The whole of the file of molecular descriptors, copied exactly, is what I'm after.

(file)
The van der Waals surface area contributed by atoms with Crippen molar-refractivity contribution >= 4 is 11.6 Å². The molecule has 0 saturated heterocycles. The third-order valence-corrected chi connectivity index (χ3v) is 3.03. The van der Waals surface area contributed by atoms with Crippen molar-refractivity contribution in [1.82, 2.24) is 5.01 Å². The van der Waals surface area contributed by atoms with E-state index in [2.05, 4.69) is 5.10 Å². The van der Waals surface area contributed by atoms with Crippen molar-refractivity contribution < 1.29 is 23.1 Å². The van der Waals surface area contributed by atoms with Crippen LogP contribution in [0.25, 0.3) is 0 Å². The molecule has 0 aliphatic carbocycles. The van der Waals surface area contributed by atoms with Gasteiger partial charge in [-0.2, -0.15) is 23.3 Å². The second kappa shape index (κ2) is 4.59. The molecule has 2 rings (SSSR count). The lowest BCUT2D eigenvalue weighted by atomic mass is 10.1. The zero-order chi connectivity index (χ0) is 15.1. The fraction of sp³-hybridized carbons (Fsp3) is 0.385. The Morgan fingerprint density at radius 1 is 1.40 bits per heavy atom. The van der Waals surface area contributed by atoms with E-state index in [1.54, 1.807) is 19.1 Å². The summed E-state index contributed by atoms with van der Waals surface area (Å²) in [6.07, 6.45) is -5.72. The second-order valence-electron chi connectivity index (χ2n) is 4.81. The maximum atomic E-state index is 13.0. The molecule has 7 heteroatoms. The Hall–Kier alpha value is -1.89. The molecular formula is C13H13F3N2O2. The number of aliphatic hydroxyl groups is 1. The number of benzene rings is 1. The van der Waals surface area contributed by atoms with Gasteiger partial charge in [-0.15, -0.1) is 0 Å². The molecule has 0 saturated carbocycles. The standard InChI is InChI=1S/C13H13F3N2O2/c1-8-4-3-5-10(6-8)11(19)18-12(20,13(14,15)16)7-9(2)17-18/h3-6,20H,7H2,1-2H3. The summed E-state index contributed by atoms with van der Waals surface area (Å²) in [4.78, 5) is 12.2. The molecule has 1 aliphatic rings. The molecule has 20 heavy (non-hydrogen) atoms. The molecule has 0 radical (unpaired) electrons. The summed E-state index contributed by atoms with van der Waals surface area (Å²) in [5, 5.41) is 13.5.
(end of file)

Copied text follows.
The van der Waals surface area contributed by atoms with Crippen molar-refractivity contribution >= 4 is 11.6 Å². The molecule has 0 saturated heterocycles. The third-order valence-corrected chi connectivity index (χ3v) is 3.03. The van der Waals surface area contributed by atoms with Crippen molar-refractivity contribution in [1.82, 2.24) is 5.01 Å². The van der Waals surface area contributed by atoms with E-state index in [2.05, 4.69) is 5.10 Å². The van der Waals surface area contributed by atoms with Crippen molar-refractivity contribution < 1.29 is 23.1 Å². The van der Waals surface area contributed by atoms with Crippen LogP contribution in [0.25, 0.3) is 0 Å². The molecule has 0 aliphatic carbocycles. The van der Waals surface area contributed by atoms with Gasteiger partial charge in [-0.2, -0.15) is 23.3 Å². The second kappa shape index (κ2) is 4.59. The molecule has 2 rings (SSSR count). The lowest BCUT2D eigenvalue weighted by atomic mass is 10.1. The zero-order chi connectivity index (χ0) is 15.1. The fraction of sp³-hybridized carbons (Fsp3) is 0.385. The Morgan fingerprint density at radius 1 is 1.40 bits per heavy atom. The van der Waals surface area contributed by atoms with E-state index in [1.54, 1.807) is 19.1 Å². The summed E-state index contributed by atoms with van der Waals surface area (Å²) in [6.07, 6.45) is -5.72. The second-order valence-electron chi connectivity index (χ2n) is 4.81. The maximum atomic E-state index is 13.0. The molecule has 7 heteroatoms. The Hall–Kier alpha value is -1.89. The molecular formula is C13H13F3N2O2. The number of aliphatic hydroxyl groups is 1. The number of benzene rings is 1. The van der Waals surface area contributed by atoms with Gasteiger partial charge in [-0.15, -0.1) is 0 Å². The molecule has 0 saturated carbocycles. The standard InChI is InChI=1S/C13H13F3N2O2/c1-8-4-3-5-10(6-8)11(19)18-12(20,13(14,15)16)7-9(2)17-18/h3-6,20H,7H2,1-2H3. The summed E-state index contributed by atoms with van der Waals surface area (Å²) in [4.78, 5) is 12.2. The molecule has 1 aliphatic rings. The molecule has 20 heavy (non-hydrogen) atoms. The molecule has 0 radical (unpaired) electrons. The summed E-state index contributed by atoms with van der Waals surface area (Å²) in [5, 5.41) is 13.5.